09/24/2013, 00.00
CHINA - UKRAINE

Beijing to buy grain from the Ukraine

Under a 50-year plan, Ukraine will eventually provide China with 3 million hectares, starting with 100,000. Although exact figures are unavailable, Ukrainian sources say that the price tag is at least US$ 2.6 billion. After acquiring land in Argentina and Brazil, Beijing is now looking to the fields of the former Soviet Union to meet its domestic demand.

Kiev (AsiaNews/Agencies) - With a massive investment of over US$ 2.6 billion, the Chinese government will plough up to three million hectares in Ukraine over the next 50 years.

The initiative, which is part of the China 's food security program , is to encourage more Chinese companies to farm abroad to create jobs and meet a growing demand for corn at home.

Ding Li, a senior researcher in agriculture at Anbound Consulting in Beijing, said that the process of urbanisation has increased demand. China had slightly over two million hectares of farmland abroad, he said. "So three million hectares would mean a very big project."

If the agreement signed in June between the Xinjiang Production and Construction Corps and KSG Agro, Ukraine's leading agricultural company, goes ahead, Ukraine should initially provide China with at least 100,000 hectares in farmland in the eastern Dnipropetrovs'k region.

XPCC, also known as Bingtuan, is a quasi-military organisation established in Xinjiang in the 1950s to reclaim farmland and consolidate defences against the Soviet Union, whose "granary" at that time was, ironically, the Ukraine, now among the top ten farm producing nations in the world.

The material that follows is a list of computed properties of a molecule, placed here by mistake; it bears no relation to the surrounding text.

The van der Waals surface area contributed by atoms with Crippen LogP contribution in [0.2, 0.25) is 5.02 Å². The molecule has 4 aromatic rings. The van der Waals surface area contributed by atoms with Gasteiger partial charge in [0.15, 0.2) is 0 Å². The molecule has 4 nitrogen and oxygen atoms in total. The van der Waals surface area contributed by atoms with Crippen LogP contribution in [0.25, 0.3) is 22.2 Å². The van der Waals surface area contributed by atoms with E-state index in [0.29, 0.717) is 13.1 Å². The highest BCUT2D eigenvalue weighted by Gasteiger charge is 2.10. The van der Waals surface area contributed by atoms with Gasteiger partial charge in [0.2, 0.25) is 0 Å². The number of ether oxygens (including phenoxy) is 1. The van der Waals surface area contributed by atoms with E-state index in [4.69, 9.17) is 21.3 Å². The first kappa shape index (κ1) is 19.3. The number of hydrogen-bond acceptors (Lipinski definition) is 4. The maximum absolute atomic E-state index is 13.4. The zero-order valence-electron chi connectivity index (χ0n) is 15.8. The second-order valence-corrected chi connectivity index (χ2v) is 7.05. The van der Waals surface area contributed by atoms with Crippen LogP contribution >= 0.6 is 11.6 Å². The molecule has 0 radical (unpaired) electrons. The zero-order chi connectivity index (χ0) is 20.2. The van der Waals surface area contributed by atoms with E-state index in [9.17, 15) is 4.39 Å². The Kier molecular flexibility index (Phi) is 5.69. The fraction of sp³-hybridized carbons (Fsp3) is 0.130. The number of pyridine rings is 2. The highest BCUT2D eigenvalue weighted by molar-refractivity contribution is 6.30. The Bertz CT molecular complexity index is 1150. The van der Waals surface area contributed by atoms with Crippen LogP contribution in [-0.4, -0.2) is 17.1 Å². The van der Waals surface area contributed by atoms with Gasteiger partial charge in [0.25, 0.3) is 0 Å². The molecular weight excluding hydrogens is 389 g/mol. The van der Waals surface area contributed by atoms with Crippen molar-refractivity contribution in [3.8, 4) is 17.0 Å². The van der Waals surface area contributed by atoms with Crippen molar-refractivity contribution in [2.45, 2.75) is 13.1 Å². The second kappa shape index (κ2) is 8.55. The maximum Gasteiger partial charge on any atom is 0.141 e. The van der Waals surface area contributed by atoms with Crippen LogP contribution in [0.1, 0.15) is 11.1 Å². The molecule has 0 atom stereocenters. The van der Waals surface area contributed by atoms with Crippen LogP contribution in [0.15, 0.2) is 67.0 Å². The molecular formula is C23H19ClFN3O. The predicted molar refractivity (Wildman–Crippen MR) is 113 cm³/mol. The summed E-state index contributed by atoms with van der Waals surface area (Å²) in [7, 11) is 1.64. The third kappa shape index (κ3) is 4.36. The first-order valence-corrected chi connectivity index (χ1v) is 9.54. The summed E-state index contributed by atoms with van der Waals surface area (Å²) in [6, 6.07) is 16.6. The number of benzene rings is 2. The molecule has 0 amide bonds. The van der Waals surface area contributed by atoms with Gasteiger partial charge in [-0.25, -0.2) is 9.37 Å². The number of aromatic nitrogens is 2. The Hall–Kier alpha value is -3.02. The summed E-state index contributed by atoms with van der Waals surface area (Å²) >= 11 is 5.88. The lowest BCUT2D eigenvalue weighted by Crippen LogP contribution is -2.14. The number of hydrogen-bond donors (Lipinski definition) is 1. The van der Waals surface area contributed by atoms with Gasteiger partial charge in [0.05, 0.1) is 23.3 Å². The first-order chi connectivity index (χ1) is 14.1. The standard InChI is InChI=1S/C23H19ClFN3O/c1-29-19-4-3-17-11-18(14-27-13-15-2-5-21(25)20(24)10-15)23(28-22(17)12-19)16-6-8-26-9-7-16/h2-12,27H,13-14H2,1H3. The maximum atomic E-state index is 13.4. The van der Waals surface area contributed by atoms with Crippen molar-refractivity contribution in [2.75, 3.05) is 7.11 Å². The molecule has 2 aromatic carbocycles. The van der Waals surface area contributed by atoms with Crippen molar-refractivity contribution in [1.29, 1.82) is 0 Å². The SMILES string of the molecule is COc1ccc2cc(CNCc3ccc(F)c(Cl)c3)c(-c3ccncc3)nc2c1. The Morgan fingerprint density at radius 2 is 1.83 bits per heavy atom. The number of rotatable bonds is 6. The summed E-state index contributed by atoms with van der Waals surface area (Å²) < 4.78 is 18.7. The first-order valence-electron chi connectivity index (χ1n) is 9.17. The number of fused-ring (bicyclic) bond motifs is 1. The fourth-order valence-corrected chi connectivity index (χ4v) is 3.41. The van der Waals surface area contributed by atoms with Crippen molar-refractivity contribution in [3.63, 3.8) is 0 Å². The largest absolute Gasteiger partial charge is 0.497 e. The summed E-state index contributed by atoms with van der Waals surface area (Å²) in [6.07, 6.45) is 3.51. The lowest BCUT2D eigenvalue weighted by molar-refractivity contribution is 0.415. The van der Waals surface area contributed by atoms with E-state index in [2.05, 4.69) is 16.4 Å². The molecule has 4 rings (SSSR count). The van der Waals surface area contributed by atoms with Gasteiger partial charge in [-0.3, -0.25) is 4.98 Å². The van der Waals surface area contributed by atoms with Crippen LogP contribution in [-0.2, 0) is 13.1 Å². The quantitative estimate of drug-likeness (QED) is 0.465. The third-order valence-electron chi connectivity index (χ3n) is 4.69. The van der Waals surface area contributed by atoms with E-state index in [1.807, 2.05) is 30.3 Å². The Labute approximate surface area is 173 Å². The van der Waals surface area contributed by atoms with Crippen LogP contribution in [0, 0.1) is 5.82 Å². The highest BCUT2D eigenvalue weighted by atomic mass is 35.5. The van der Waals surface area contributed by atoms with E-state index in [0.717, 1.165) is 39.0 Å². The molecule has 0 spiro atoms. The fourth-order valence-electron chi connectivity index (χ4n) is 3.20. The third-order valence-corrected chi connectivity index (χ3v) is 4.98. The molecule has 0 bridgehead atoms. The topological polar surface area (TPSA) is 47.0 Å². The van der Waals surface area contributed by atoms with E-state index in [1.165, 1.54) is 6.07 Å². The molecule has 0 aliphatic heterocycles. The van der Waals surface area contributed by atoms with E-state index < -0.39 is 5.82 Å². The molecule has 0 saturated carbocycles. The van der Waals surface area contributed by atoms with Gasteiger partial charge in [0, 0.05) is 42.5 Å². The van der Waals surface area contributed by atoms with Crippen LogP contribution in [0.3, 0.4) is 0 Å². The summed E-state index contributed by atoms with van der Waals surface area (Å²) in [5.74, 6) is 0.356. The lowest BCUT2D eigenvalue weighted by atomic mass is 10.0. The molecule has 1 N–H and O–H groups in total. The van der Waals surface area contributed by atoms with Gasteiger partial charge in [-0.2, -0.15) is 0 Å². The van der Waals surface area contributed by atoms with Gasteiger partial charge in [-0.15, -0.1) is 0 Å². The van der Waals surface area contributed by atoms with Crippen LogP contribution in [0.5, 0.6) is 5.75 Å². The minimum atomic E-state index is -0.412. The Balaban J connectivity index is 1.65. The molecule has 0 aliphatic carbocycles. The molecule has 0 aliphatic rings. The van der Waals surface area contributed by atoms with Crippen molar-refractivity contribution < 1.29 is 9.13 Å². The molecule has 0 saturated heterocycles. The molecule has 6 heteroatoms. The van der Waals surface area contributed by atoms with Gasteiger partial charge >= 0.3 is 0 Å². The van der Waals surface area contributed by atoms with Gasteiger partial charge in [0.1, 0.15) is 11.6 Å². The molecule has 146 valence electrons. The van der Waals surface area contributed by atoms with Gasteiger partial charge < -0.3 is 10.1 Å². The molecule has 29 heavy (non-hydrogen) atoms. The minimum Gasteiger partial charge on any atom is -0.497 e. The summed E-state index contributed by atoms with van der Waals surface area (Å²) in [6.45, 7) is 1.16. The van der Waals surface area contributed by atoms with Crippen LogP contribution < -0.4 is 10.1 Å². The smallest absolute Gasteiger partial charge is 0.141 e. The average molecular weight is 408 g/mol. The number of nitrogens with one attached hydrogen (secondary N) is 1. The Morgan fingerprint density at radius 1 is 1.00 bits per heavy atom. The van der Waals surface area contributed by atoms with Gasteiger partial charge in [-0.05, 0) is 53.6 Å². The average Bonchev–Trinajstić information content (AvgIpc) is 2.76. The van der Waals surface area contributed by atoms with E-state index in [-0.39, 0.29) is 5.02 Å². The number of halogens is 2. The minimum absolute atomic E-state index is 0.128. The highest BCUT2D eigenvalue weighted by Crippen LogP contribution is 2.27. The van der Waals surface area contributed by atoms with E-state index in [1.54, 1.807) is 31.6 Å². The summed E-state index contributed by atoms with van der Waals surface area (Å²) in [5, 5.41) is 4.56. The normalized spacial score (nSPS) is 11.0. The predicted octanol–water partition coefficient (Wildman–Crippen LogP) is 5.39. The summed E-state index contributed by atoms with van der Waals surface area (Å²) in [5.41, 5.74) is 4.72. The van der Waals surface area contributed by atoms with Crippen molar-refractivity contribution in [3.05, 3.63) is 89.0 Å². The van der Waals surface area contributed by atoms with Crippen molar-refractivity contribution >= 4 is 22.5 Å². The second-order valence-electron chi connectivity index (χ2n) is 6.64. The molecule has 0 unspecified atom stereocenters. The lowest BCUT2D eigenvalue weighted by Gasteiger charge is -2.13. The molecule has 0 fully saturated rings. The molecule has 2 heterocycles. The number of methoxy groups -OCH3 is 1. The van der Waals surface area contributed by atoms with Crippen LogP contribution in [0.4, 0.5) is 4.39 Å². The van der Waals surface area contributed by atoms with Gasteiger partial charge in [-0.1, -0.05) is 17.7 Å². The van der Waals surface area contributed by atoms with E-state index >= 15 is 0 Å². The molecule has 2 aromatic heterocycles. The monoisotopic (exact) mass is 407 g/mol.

Although China's domestic grain output had grown for 10 straight years, demand for imported grain has also grown. Last year, it imported nearly 14 million tonnes of cereal and cereal flours, an increase of more than 150 per cent from 2011.

The trend goes against Beijing's ambition for the country to remain 90 per cent self-sufficient in food production. Hence, the Chinese government in recent years has tried to encourage Chinese companies to invest in foreign agriculture.

The Beidahuang Group, China's largest agribusiness, has already purchased 234,000 hectares to grow soya bean and corn in Argentina, whilst Chongqing Grain paid US$ 375 million for soya bean plantations in Brazil and US$ 1.2 billion for land in Argentina to grow soya beans, corn and cotton.

Last month, the Ukrainian daily Kyiv Post described the deal with China as an "unprecedented foreign investment" in Ukraine's agriculture sector by the People's Republic, made possible thanks to a loan from US$ 3 billion provided by the Export-Import Bank of China.

 

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